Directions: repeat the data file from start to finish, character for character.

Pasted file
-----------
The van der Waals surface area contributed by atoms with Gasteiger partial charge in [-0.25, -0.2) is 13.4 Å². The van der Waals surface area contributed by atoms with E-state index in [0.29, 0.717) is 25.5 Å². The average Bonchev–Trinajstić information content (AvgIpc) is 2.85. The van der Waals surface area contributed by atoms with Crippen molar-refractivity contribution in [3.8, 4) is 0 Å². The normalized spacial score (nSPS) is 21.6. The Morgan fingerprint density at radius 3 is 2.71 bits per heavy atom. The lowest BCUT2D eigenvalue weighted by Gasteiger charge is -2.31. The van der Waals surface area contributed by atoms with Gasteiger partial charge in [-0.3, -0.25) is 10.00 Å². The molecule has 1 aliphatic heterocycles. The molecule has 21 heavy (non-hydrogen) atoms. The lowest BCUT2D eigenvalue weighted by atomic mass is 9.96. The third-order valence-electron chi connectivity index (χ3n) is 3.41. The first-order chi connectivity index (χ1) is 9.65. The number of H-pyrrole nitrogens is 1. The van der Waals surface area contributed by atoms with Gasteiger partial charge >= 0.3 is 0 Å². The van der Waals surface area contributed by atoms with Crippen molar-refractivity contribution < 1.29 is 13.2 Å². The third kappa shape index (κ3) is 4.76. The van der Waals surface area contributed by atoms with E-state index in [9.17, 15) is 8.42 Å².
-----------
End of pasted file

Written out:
The van der Waals surface area contributed by atoms with Gasteiger partial charge in [-0.25, -0.2) is 13.4 Å². The van der Waals surface area contributed by atoms with E-state index in [0.29, 0.717) is 25.5 Å². The average Bonchev–Trinajstić information content (AvgIpc) is 2.85. The van der Waals surface area contributed by atoms with Crippen molar-refractivity contribution in [3.8, 4) is 0 Å². The normalized spacial score (nSPS) is 21.6. The Morgan fingerprint density at radius 3 is 2.71 bits per heavy atom. The lowest BCUT2D eigenvalue weighted by Gasteiger charge is -2.31. The van der Waals surface area contributed by atoms with Gasteiger partial charge in [-0.3, -0.25) is 10.00 Å². The molecule has 1 aliphatic heterocycles. The molecule has 21 heavy (non-hydrogen) atoms. The lowest BCUT2D eigenvalue weighted by atomic mass is 9.96. The third-order valence-electron chi connectivity index (χ3n) is 3.41. The first-order chi connectivity index (χ1) is 9.65. The number of H-pyrrole nitrogens is 1. The van der Waals surface area contributed by atoms with Gasteiger partial charge >= 0.3 is 0 Å². The van der Waals surface area contributed by atoms with Crippen molar-refractivity contribution < 1.29 is 13.2 Å². The third kappa shape index (κ3) is 4.76. The van der Waals surface area contributed by atoms with E-state index in [9.17, 15) is 8.42 Å².